TYPE: A painted wooden Tibetan mani (prayer) wheel box

CIRCA: 1900

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A wooden Tibetan cabinet with a beautifully aged patina built specifically to hold a large Tibetan prayer wheel.* It is decorated with powerful tiger stripes on either side, while at the top of the front removable panel is painted a mythical Dzeepa** to ward of evil, and at the bottom two protective snow lions*** either side or a bowl full of previous jewels. NOTE: The prayer wheel shown here is NOT included in the sale, but shown only as an example. Only the cabinet itself is for sale.

*A prayer wheel – or more factually a mani wheel – is a cylindrical ‘enclosure’ usually made of brass (but can be other metals, or even wood). Inside the wheel-head are rolls of hand-made paper with sacred Buddhist mantras block printed onto them, and which have been blessed by a lama (a Tibetan religious personage or ‘priest’). The wheel is spun so as to recite the mantras contained within and are common in Tibet and areas where Tibetan Buddhism is practiced. According to the Tibetan Buddhist tradition, spinning such a wheel will have the same meritorious effect as orally reciting the mantras / prayers. They come in many sizes, both ‘free standing’ and hand held (see a hand held example here https://warpandweft.club/portfolio-item/other-asian-item-13/). For more information on prayer wheels see https://en.wikipedia.org/wiki/Prayer_wheel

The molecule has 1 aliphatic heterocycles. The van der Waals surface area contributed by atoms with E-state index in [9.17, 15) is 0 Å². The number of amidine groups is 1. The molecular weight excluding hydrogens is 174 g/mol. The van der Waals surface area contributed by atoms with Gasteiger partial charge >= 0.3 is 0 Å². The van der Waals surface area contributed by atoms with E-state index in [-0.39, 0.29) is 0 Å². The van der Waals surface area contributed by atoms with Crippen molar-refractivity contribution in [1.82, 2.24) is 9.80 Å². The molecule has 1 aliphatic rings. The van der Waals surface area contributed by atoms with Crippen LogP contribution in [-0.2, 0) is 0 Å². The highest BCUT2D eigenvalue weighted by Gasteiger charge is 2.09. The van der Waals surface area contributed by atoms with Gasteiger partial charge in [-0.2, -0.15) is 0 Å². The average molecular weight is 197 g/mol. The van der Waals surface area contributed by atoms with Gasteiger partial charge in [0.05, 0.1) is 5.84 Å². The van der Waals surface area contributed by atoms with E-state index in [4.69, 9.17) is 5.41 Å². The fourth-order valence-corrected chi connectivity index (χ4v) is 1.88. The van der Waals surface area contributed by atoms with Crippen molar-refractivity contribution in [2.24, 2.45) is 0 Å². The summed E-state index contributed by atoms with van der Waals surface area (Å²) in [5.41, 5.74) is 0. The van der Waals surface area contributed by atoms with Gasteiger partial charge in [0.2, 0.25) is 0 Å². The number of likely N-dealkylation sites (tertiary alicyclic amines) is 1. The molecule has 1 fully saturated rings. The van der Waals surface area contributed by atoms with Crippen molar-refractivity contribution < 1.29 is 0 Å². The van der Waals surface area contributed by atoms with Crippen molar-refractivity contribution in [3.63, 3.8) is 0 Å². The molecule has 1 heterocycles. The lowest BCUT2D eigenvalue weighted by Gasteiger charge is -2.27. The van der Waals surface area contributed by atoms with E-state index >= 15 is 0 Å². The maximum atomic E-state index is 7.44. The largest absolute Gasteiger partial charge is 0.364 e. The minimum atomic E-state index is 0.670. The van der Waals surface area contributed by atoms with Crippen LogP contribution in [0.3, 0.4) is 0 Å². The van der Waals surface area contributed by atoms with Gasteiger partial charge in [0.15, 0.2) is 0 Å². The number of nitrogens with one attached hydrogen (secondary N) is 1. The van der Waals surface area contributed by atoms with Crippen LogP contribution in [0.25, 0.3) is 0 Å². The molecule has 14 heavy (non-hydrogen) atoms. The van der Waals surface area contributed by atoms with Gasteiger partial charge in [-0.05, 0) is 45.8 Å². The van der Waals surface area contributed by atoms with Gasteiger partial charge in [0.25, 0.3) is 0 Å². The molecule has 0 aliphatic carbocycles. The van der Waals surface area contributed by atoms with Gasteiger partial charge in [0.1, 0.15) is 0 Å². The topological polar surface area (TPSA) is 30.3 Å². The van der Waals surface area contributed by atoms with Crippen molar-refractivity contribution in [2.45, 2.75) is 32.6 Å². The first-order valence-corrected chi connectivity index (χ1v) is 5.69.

**Dzeepa’s, usually portrayed as a disembodied head, are ancient mythological creatures used to keep evil spirits at bay, and their likeness is very common in several countries throughout Asia. Depending on their locale they go by various names, and assorted spellings; for instance in Tibet he is known as Dzeepa (sometimes spelt Dzeeba / Dzeepa / Zeepa / Zeepah, or variations thereof), while to the Newars of Nepal he is Chepu / Cheppu, and in India he is Kirtimukha. Various portrayals of Dzeepa can also be seen on some of the pillar carpets featured on this page  https://warpandweft.club/ningxia/

***The Snow Lion is a mythical celestial animal in Tibet. It was the national emblem for Tibet from 1909 until 1959 when a single snow lion, or a pair of snow lions, were used on coins, postage stamps, banknotes and on the national flag of Tibet (shown above). It symbolize fearlessness, strength, power and joy. For more information on snow lions see http://tibetanbuddhistencyclopedia.com/en/index.php/Snow_Lion

SIZE:  0.64m high x 0.41m wide x 0.41m deep